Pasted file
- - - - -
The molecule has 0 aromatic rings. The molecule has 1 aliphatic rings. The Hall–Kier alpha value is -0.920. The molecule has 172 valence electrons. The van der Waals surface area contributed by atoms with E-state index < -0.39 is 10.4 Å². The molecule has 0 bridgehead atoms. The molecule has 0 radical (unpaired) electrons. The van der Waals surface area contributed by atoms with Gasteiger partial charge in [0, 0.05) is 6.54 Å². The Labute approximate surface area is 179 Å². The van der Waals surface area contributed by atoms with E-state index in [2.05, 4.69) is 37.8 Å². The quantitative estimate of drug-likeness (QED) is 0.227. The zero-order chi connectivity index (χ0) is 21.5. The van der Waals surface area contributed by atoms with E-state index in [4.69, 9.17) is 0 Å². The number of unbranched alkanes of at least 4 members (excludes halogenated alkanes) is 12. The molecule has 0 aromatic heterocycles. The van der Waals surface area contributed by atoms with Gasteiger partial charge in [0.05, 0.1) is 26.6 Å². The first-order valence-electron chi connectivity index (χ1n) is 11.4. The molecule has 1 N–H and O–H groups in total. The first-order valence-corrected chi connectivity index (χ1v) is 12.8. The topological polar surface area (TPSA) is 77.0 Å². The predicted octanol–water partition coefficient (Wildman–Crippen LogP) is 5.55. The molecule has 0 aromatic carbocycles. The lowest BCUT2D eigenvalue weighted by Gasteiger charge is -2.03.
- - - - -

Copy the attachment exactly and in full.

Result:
The molecule has 0 aromatic rings. The molecule has 1 aliphatic rings. The Hall–Kier alpha value is -0.920. The molecule has 172 valence electrons. The van der Waals surface area contributed by atoms with E-state index < -0.39 is 10.4 Å². The molecule has 0 bridgehead atoms. The molecule has 0 radical (unpaired) electrons. The van der Waals surface area contributed by atoms with Gasteiger partial charge in [0, 0.05) is 6.54 Å². The Labute approximate surface area is 179 Å². The van der Waals surface area contributed by atoms with E-state index in [2.05, 4.69) is 37.8 Å². The quantitative estimate of drug-likeness (QED) is 0.227. The zero-order chi connectivity index (χ0) is 21.5. The van der Waals surface area contributed by atoms with E-state index in [4.69, 9.17) is 0 Å². The number of unbranched alkanes of at least 4 members (excludes halogenated alkanes) is 12. The molecule has 0 aromatic heterocycles. The van der Waals surface area contributed by atoms with Gasteiger partial charge in [0.05, 0.1) is 26.6 Å². The first-order valence-electron chi connectivity index (χ1n) is 11.4. The molecule has 1 N–H and O–H groups in total. The first-order valence-corrected chi connectivity index (χ1v) is 12.8. The topological polar surface area (TPSA) is 77.0 Å². The predicted octanol–water partition coefficient (Wildman–Crippen LogP) is 5.55. The molecule has 0 aromatic carbocycles. The lowest BCUT2D eigenvalue weighted by Gasteiger charge is -2.03.